Finally Mica came back in. After a moment of shock when she realised that I had changed the potato dish, and a fair amount of criticism for the mess everywhere (it wasn’t ALL my mess eh Mica?), we set about finishing our dishes.  Our crumble was looking nice, fish was in the pan.. now trouble!!! In MasterChef we use induction hobs, and these are tricky things, if you don’t get a good connection between pan and hob then there isn’t any heat to cook on. And this happened. The potatoes had not cooked. Mica tried to mash the one she cooked earlier, but it was not happening. With only minutes to go we were in a panic, and John and Gregg sensed it. Now in MasterChef, if the cameras all swarm to your station, you know one of two things is happening - either you are doing something quite amazing, or they are there to capture that special moment, when you make a mess of something, and we both knew it was the latter. 

 

I set about trying to sauté the potatoes, whilst pan-frying the fish.  Then with about 30 seconds to go, somehow we managed to plate up a well-cooked and nice looking dish.  And even the crumble looked good. 

 

After a quick high five it hit me. I turned to Mica and said, “I didn’t add sugar to the rhubarb”. Arrrgghhh!  All I could do was hope that the sugar in the crumble would get me out of trouble, but deep down I knew what was coming.

 

Judging time. The main was great, although John and Gregg still could not fathom out how we went from utter destruction, to a nice dish.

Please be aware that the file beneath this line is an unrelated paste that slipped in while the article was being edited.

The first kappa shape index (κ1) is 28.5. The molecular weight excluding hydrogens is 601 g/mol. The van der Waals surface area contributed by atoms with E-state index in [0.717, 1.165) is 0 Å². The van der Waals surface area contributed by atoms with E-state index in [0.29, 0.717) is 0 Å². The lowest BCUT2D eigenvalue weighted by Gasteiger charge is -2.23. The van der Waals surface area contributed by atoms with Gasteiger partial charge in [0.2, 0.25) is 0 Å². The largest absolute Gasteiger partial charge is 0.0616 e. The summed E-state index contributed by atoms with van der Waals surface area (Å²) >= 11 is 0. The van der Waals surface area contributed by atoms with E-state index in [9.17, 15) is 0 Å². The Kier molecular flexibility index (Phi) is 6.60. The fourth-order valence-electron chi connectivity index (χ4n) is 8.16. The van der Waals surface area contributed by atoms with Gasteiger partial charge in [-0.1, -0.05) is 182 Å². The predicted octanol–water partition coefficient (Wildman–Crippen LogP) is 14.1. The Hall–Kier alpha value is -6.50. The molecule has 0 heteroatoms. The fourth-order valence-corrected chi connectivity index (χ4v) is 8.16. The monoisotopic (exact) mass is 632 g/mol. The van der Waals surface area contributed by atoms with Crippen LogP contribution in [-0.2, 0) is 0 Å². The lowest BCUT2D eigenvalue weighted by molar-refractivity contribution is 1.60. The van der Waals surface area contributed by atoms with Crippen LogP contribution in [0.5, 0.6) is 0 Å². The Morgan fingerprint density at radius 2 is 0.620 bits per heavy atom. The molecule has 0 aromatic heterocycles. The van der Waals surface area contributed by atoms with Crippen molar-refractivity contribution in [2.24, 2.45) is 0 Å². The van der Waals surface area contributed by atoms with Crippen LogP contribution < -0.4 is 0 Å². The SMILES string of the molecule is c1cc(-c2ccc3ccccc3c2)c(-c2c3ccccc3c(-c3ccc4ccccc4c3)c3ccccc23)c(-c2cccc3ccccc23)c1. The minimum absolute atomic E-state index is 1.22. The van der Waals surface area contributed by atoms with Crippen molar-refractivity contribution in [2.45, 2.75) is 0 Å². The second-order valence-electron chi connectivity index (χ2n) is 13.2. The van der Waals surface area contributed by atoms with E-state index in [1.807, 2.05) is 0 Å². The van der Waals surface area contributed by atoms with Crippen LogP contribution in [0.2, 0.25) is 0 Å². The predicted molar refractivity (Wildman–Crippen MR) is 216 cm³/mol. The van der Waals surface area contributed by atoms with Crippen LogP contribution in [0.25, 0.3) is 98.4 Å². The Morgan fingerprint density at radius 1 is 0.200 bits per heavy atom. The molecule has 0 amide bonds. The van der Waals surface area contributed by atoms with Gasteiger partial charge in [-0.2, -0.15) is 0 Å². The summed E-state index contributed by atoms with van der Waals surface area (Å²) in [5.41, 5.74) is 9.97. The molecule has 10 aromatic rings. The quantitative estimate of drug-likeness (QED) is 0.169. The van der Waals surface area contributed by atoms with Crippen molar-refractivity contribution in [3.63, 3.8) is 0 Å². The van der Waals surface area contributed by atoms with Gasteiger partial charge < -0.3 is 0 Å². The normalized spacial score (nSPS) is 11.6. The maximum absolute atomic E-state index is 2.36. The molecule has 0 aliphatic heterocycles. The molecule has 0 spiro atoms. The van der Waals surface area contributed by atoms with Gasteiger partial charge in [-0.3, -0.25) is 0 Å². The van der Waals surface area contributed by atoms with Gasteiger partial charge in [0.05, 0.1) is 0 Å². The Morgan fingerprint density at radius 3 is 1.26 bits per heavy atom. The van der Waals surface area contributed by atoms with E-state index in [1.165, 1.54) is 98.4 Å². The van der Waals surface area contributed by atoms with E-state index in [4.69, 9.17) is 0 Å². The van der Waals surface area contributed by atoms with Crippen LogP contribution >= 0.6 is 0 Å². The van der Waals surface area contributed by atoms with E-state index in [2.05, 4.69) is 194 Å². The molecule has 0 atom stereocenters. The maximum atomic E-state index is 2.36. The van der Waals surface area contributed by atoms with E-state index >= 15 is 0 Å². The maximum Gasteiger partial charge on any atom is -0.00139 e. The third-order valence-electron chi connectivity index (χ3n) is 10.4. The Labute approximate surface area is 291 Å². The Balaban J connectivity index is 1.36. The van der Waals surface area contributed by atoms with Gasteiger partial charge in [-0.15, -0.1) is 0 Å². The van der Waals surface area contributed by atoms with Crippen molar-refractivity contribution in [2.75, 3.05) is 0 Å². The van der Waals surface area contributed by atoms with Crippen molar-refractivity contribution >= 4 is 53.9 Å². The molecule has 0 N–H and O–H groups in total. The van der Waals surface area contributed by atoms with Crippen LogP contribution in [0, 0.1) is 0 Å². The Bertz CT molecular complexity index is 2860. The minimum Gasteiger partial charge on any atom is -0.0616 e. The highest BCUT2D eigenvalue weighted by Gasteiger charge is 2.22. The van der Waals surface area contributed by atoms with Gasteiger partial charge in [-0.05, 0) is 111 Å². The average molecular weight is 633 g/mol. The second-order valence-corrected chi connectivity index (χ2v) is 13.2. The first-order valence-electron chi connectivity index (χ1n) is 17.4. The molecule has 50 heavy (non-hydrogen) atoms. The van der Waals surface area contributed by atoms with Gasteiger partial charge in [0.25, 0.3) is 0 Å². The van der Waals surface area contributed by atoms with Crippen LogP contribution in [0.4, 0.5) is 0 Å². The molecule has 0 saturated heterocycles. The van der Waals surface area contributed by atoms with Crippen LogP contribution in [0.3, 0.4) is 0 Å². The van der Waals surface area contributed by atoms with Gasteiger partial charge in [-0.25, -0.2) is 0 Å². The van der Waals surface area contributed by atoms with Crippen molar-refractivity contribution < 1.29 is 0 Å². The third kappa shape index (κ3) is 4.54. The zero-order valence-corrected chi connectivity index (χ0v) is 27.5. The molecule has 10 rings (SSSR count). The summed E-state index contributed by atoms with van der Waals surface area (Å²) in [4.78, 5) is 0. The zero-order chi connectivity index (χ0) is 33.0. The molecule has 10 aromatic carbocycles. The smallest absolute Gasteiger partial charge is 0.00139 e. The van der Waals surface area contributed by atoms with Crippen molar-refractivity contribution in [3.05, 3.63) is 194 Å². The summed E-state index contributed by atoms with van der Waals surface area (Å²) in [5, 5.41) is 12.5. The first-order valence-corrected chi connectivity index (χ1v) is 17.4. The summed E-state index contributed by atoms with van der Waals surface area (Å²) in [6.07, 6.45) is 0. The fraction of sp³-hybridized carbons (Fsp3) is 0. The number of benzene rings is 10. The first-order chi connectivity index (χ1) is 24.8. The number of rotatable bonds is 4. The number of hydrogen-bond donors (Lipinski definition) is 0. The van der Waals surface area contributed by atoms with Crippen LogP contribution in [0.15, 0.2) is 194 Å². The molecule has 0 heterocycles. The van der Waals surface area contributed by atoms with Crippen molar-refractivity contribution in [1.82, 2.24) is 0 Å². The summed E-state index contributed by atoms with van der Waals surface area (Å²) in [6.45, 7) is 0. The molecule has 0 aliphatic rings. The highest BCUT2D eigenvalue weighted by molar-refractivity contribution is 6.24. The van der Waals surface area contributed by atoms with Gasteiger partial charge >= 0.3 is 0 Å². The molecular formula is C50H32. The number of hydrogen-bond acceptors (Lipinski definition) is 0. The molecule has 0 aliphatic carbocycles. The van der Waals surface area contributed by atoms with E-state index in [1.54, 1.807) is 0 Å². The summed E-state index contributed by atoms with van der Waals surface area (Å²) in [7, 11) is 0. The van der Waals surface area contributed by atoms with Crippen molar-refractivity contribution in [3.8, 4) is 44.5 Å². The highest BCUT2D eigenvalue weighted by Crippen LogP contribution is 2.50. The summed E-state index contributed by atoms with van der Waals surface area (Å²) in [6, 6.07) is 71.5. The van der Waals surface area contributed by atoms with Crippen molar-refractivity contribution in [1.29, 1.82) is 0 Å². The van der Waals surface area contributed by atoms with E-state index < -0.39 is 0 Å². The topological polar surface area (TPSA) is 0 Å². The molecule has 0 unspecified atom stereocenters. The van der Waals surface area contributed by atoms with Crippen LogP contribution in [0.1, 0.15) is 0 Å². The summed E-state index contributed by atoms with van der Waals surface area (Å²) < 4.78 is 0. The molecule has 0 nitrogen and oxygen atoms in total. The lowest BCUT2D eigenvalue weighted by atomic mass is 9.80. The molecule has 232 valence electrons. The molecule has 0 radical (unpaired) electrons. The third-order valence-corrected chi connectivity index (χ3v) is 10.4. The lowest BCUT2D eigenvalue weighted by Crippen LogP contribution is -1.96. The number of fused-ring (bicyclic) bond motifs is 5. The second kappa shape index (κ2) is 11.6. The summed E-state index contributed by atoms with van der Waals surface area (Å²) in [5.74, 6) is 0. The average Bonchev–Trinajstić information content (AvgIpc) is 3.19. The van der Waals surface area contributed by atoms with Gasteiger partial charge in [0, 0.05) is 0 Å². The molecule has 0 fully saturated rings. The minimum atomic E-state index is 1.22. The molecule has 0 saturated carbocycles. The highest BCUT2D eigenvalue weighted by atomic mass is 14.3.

Now for the crumble. I had two choices - do I just hope it is ok and if not face the wrath for not putting in sugar? Or fess up and show I knew it should have been there. I went for option two, fess up. When Gregg put a large spoonful in his mouth, his reaction was priceless.

 

All in all though, as a team we had come together in the end and it was onwards and upwards to the next challenge.  As long as it did not involve salmon.

 

 

Challenge Five – The Mass Catering Challenge

 

We didn’t know the next challenge that lay ahead….

 

It was a long journey today, and finally the venue revealed its self. The All England Lawn Tennis and Croquet Club – home to the Wimbledon Tennis Tournament.  Wow!!!

 

After we changed into our chefs whites we were taken to centre court to meet John and Gregg. Our task - to cook for 100 hungry staff at Wimbledon. We would work in pairs and once again I was paired with Mica. I was pleased as Mica can cook, curries stews etc. All the stuff that works well for big numbers - all I had to do was keep her calm.

 

Each team had to cook 50 portions of a main and 15 of a vegetarian option, plus 50 portions of dessert. 

 

From there it was straight to the kitchen to see which poor head chef would be turning his kitchen over to us hapless fools today. 

 

Once in the kitchen, which was huge, we got our first glimpse of the ingredients. Mica decided on cooking a lamb stew and me - the out and out carnivore - choose the veggie option. 

 

You should have seen Mica's face when I announced that I was cooking a mushroom risotto served in halved baked peppers. It took a bit of persuading, as if it went wrong we would be left with a sticky tasteless mess.